In September of 1959, freshly minted physician Eric Paetkau and his new bride travelled the narrow, winding road on BC's Sunshine Coast. The road suddenly ended at a twin-gabled, two-storey building perched on a bluff overlooking picturesque ocean bays dotted with islands. The young doctor gazed up at St. Mary's Hospital and thought, "this is for me."
Paetkau's humorous and sometimes harrowing stories of his career in this rugged place begin at a time when the doctor often travelled by car, boat or seaplane to patients in remote homes and logging camps. Paetkau recalls those early days when he was confronted with an unusual situation, his partner advised him to "just wing it." When he told a patient that he wasn't trained to extract his bad tooth, the man replied, "the doctors here pull teeth." Before he knew it, the new doctor found himself administering to the offending teeth of both man and beast. In fact, veterinary care was another hat that he would learn to wear in his new position. Paetkau recollects the unique characters who inhabited his community--the female trapper suffering from a "peculiar" stomach (she was seven months pregnant), to the logger with a deep cut on his forehead who refused anaesthetic because he wanted his twelve-year-old son "to see how a tough man handles a thing like this."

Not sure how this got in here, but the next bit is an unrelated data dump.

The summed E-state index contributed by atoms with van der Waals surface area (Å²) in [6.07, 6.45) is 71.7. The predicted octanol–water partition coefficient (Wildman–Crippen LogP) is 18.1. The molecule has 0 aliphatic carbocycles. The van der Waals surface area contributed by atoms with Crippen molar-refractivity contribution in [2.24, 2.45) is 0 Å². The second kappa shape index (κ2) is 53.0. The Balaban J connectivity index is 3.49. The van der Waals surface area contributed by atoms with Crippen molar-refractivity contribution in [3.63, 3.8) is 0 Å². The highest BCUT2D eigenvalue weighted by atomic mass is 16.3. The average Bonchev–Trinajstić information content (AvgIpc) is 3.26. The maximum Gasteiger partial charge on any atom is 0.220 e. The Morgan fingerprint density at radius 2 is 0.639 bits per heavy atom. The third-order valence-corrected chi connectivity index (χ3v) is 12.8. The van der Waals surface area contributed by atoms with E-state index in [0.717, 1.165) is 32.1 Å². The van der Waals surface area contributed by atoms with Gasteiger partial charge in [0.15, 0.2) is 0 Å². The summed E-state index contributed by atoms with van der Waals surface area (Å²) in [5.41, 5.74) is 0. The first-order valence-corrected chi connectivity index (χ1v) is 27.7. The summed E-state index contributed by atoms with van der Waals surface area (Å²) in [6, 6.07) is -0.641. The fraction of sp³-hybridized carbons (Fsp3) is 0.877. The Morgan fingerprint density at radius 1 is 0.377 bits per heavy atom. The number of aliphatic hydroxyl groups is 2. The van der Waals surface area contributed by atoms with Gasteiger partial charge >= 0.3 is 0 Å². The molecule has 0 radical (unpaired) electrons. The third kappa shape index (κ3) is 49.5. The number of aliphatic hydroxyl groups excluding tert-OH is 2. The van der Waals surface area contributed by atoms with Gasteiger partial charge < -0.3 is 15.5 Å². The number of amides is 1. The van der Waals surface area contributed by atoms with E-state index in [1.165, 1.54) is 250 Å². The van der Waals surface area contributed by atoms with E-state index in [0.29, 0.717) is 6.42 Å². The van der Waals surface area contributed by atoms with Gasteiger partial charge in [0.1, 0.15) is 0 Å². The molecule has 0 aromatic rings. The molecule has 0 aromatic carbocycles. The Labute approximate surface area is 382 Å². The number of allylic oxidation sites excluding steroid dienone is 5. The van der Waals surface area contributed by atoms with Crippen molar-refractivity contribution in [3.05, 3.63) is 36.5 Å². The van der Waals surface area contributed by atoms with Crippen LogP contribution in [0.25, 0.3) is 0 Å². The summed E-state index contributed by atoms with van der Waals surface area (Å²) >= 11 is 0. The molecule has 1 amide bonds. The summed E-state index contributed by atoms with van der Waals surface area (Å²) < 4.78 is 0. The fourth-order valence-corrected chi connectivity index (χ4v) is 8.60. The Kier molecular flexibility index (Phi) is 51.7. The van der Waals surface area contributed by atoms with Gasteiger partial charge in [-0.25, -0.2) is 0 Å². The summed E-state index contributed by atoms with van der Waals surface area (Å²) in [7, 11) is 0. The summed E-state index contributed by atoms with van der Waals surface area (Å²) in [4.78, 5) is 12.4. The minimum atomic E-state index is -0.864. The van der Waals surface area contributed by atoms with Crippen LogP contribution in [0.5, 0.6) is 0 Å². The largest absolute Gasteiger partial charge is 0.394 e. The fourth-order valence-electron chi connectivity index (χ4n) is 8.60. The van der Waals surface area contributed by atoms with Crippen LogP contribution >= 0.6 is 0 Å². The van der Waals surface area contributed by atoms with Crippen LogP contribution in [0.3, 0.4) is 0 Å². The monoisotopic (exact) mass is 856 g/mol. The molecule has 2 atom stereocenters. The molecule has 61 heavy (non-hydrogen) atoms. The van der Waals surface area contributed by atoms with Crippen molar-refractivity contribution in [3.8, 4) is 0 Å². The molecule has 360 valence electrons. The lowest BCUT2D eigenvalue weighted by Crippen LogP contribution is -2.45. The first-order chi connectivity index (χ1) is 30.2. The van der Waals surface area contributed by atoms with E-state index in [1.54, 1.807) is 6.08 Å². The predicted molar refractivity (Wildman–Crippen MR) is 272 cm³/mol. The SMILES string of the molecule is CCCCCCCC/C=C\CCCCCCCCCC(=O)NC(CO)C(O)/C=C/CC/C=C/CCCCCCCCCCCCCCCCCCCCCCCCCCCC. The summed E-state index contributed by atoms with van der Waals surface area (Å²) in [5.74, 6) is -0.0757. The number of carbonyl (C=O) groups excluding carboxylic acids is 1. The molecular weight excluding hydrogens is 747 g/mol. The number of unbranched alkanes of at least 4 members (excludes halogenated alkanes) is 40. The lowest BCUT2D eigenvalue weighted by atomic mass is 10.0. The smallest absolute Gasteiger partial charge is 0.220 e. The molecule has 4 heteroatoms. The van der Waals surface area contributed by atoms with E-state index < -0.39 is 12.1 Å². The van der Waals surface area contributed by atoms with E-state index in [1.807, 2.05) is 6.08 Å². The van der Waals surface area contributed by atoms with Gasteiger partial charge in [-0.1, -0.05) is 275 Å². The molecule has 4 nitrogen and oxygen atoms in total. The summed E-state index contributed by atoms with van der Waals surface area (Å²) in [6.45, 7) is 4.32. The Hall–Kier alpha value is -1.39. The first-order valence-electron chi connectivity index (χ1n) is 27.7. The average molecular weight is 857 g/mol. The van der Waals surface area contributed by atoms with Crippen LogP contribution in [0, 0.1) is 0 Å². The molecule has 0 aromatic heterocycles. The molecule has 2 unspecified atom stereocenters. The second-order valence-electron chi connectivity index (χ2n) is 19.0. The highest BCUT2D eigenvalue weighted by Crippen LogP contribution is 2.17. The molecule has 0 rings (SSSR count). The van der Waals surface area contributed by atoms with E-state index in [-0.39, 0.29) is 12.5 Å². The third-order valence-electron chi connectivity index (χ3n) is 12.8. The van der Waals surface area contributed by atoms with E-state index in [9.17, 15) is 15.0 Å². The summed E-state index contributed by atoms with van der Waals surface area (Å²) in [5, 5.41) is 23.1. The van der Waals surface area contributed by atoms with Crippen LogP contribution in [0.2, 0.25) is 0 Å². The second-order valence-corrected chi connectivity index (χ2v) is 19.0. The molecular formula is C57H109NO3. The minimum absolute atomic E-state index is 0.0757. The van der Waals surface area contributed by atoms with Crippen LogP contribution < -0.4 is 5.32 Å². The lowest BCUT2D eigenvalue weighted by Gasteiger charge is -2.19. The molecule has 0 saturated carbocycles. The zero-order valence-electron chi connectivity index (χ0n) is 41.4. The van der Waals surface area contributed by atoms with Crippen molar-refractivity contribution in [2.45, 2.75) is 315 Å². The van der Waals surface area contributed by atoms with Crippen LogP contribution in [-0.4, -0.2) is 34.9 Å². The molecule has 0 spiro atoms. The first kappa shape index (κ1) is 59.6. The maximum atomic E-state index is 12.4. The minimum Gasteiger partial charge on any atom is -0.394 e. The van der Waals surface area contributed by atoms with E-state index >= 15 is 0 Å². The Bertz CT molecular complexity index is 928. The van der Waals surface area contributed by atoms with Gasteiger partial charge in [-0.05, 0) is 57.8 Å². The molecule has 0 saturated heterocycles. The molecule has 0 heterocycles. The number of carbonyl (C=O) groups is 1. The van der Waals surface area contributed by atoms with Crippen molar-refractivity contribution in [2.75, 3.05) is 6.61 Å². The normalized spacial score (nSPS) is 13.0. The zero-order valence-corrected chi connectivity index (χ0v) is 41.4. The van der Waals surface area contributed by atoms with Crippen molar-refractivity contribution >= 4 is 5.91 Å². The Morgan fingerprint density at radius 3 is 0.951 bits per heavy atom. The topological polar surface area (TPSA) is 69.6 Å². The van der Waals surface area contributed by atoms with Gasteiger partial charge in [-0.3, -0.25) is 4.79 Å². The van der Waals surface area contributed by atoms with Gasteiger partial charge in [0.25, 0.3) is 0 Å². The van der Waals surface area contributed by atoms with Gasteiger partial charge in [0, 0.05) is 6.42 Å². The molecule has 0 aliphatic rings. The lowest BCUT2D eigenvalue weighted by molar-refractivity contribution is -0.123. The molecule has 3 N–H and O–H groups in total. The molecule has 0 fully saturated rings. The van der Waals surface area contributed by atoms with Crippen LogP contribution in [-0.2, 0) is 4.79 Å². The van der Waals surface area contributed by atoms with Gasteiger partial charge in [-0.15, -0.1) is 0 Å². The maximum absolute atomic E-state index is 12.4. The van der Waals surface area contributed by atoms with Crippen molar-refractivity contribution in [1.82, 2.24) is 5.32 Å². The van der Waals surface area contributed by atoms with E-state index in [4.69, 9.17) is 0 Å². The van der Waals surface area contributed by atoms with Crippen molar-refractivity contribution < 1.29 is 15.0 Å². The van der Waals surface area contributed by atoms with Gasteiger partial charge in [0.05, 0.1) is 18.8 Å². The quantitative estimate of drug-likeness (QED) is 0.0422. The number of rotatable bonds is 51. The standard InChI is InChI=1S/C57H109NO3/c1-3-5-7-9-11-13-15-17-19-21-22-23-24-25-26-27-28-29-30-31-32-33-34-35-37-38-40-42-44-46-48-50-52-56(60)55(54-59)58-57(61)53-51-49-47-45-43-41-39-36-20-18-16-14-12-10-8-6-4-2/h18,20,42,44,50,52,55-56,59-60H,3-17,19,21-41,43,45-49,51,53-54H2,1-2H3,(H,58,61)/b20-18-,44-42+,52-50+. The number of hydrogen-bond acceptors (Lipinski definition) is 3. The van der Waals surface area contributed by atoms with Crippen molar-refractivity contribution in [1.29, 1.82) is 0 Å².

Paetkau's career began in a frontier age of medicine in British Columbia, when patients' expectations were pragmatic, physicians had more autonomy and community support was enormous. As time passed, the local doctor was motivated to explore politics as a way to meaningfully improve his community while facing increasing challenges brought on by bureaucratic upheavals and physician shortages. After witnessing many tragedies, some miraculous outcomes and accumulating a physician's bag of engaging stories, Dr. Eric Paetkau officially retired in June 2002, but kept on doing locums for the next nine years.